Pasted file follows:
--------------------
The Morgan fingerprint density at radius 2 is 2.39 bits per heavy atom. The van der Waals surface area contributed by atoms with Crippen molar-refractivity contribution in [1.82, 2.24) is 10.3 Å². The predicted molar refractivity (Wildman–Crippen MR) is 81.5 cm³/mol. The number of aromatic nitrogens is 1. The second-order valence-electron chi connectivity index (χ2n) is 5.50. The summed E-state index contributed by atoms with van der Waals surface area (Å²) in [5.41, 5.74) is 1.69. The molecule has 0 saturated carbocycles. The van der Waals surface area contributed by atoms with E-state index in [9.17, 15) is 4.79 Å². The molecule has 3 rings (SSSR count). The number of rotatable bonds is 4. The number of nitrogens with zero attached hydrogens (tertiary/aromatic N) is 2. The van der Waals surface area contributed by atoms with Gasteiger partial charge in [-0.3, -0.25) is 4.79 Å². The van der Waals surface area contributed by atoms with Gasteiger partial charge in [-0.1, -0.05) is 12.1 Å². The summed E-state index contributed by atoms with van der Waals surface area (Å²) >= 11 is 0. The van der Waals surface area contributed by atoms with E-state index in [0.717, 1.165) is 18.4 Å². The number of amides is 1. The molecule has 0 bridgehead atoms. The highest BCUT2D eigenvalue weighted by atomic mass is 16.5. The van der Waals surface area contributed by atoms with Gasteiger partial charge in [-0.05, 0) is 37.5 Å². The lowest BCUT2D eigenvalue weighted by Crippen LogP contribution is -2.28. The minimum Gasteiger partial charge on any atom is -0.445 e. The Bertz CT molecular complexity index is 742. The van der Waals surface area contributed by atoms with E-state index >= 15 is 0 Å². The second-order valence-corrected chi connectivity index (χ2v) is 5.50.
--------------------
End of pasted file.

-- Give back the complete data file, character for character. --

The Morgan fingerprint density at radius 2 is 2.39 bits per heavy atom. The van der Waals surface area contributed by atoms with Crippen molar-refractivity contribution in [1.82, 2.24) is 10.3 Å². The predicted molar refractivity (Wildman–Crippen MR) is 81.5 cm³/mol. The number of aromatic nitrogens is 1. The second-order valence-electron chi connectivity index (χ2n) is 5.50. The summed E-state index contributed by atoms with van der Waals surface area (Å²) in [5.41, 5.74) is 1.69. The molecule has 0 saturated carbocycles. The van der Waals surface area contributed by atoms with E-state index in [9.17, 15) is 4.79 Å². The molecule has 3 rings (SSSR count). The number of rotatable bonds is 4. The number of nitrogens with zero attached hydrogens (tertiary/aromatic N) is 2. The van der Waals surface area contributed by atoms with Gasteiger partial charge in [-0.3, -0.25) is 4.79 Å². The van der Waals surface area contributed by atoms with Gasteiger partial charge in [-0.1, -0.05) is 12.1 Å². The summed E-state index contributed by atoms with van der Waals surface area (Å²) >= 11 is 0. The van der Waals surface area contributed by atoms with E-state index in [0.717, 1.165) is 18.4 Å². The number of amides is 1. The molecule has 0 bridgehead atoms. The highest BCUT2D eigenvalue weighted by atomic mass is 16.5. The van der Waals surface area contributed by atoms with Gasteiger partial charge in [-0.05, 0) is 37.5 Å². The lowest BCUT2D eigenvalue weighted by Crippen LogP contribution is -2.28. The minimum Gasteiger partial charge on any atom is -0.445 e. The Bertz CT molecular complexity index is 742. The van der Waals surface area contributed by atoms with E-state index >= 15 is 0 Å². The second-order valence-corrected chi connectivity index (χ2v) is 5.50.